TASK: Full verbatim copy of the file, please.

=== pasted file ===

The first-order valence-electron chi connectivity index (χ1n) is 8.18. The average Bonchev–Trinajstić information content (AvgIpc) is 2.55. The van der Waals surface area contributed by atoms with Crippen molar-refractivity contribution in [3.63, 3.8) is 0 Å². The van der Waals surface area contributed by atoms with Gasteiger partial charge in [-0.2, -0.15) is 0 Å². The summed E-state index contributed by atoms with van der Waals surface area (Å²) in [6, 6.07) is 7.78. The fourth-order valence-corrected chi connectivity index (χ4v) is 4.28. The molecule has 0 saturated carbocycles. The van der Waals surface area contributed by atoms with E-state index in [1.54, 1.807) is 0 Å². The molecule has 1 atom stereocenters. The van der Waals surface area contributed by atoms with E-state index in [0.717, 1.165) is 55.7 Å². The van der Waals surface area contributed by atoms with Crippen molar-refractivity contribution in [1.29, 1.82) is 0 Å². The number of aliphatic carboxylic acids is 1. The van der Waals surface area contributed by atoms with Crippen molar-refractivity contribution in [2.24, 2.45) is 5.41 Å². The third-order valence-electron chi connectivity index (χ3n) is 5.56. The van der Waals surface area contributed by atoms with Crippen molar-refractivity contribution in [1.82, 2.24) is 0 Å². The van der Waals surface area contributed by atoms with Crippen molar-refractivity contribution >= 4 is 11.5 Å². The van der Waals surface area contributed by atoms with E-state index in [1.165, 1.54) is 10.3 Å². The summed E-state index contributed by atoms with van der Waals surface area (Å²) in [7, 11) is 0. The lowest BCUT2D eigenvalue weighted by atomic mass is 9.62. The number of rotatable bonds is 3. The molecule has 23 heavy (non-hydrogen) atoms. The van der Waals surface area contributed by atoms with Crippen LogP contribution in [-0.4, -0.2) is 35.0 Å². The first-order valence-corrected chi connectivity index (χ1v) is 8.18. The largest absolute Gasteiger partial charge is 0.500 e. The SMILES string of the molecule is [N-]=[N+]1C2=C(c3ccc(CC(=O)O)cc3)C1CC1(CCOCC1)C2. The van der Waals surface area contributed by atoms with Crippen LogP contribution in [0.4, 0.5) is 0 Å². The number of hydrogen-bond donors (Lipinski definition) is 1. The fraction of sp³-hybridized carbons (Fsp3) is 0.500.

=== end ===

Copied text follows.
The first-order valence-electron chi connectivity index (χ1n) is 8.18. The average Bonchev–Trinajstić information content (AvgIpc) is 2.55. The van der Waals surface area contributed by atoms with Crippen molar-refractivity contribution in [3.63, 3.8) is 0 Å². The van der Waals surface area contributed by atoms with Gasteiger partial charge in [-0.2, -0.15) is 0 Å². The summed E-state index contributed by atoms with van der Waals surface area (Å²) in [6, 6.07) is 7.78. The fourth-order valence-corrected chi connectivity index (χ4v) is 4.28. The molecule has 0 saturated carbocycles. The van der Waals surface area contributed by atoms with E-state index in [1.54, 1.807) is 0 Å². The molecule has 1 atom stereocenters. The van der Waals surface area contributed by atoms with E-state index in [0.717, 1.165) is 55.7 Å². The van der Waals surface area contributed by atoms with Crippen molar-refractivity contribution in [1.29, 1.82) is 0 Å². The number of aliphatic carboxylic acids is 1. The van der Waals surface area contributed by atoms with Crippen molar-refractivity contribution in [2.24, 2.45) is 5.41 Å². The third-order valence-electron chi connectivity index (χ3n) is 5.56. The van der Waals surface area contributed by atoms with Crippen molar-refractivity contribution in [1.82, 2.24) is 0 Å². The van der Waals surface area contributed by atoms with Crippen molar-refractivity contribution >= 4 is 11.5 Å². The van der Waals surface area contributed by atoms with E-state index in [1.165, 1.54) is 10.3 Å². The summed E-state index contributed by atoms with van der Waals surface area (Å²) in [7, 11) is 0. The lowest BCUT2D eigenvalue weighted by atomic mass is 9.62. The number of rotatable bonds is 3. The molecule has 23 heavy (non-hydrogen) atoms. The van der Waals surface area contributed by atoms with Crippen LogP contribution in [-0.4, -0.2) is 35.0 Å². The first-order valence-corrected chi connectivity index (χ1v) is 8.18. The largest absolute Gasteiger partial charge is 0.500 e. The SMILES string of the molecule is [N-]=[N+]1C2=C(c3ccc(CC(=O)O)cc3)C1CC1(CCOCC1)C2. The van der Waals surface area contributed by atoms with Crippen LogP contribution in [0.4, 0.5) is 0 Å². The number of hydrogen-bond donors (Lipinski definition) is 1. The fraction of sp³-hybridized carbons (Fsp3) is 0.500.